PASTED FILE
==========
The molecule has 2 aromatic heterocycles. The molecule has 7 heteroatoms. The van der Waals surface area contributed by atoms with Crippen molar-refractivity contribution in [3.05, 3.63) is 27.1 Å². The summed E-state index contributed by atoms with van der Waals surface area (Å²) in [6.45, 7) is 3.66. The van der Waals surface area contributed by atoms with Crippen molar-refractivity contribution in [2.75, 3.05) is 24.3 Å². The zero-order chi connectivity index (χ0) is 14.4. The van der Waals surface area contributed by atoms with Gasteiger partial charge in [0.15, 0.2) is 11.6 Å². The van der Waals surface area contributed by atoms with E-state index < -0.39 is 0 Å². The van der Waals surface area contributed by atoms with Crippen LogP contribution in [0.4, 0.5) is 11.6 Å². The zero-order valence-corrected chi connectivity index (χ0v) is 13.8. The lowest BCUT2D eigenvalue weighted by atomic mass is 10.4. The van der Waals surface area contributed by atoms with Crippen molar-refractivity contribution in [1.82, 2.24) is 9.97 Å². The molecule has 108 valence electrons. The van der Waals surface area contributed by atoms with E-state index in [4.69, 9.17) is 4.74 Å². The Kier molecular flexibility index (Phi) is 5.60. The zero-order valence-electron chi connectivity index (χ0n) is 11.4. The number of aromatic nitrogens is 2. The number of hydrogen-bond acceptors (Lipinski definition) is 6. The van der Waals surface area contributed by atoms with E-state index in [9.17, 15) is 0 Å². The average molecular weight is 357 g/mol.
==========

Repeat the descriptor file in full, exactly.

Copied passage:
The molecule has 2 aromatic heterocycles. The molecule has 7 heteroatoms. The van der Waals surface area contributed by atoms with Crippen molar-refractivity contribution in [3.05, 3.63) is 27.1 Å². The summed E-state index contributed by atoms with van der Waals surface area (Å²) in [6.45, 7) is 3.66. The van der Waals surface area contributed by atoms with Crippen molar-refractivity contribution in [2.75, 3.05) is 24.3 Å². The zero-order chi connectivity index (χ0) is 14.4. The van der Waals surface area contributed by atoms with Gasteiger partial charge in [0.15, 0.2) is 11.6 Å². The van der Waals surface area contributed by atoms with E-state index < -0.39 is 0 Å². The van der Waals surface area contributed by atoms with Crippen LogP contribution in [0.4, 0.5) is 11.6 Å². The zero-order valence-corrected chi connectivity index (χ0v) is 13.8. The lowest BCUT2D eigenvalue weighted by atomic mass is 10.4. The van der Waals surface area contributed by atoms with Crippen molar-refractivity contribution in [1.82, 2.24) is 9.97 Å². The molecule has 108 valence electrons. The van der Waals surface area contributed by atoms with E-state index in [4.69, 9.17) is 4.74 Å². The Kier molecular flexibility index (Phi) is 5.60. The zero-order valence-electron chi connectivity index (χ0n) is 11.4. The number of aromatic nitrogens is 2. The number of hydrogen-bond acceptors (Lipinski definition) is 6. The van der Waals surface area contributed by atoms with E-state index in [9.17, 15) is 0 Å². The average molecular weight is 357 g/mol.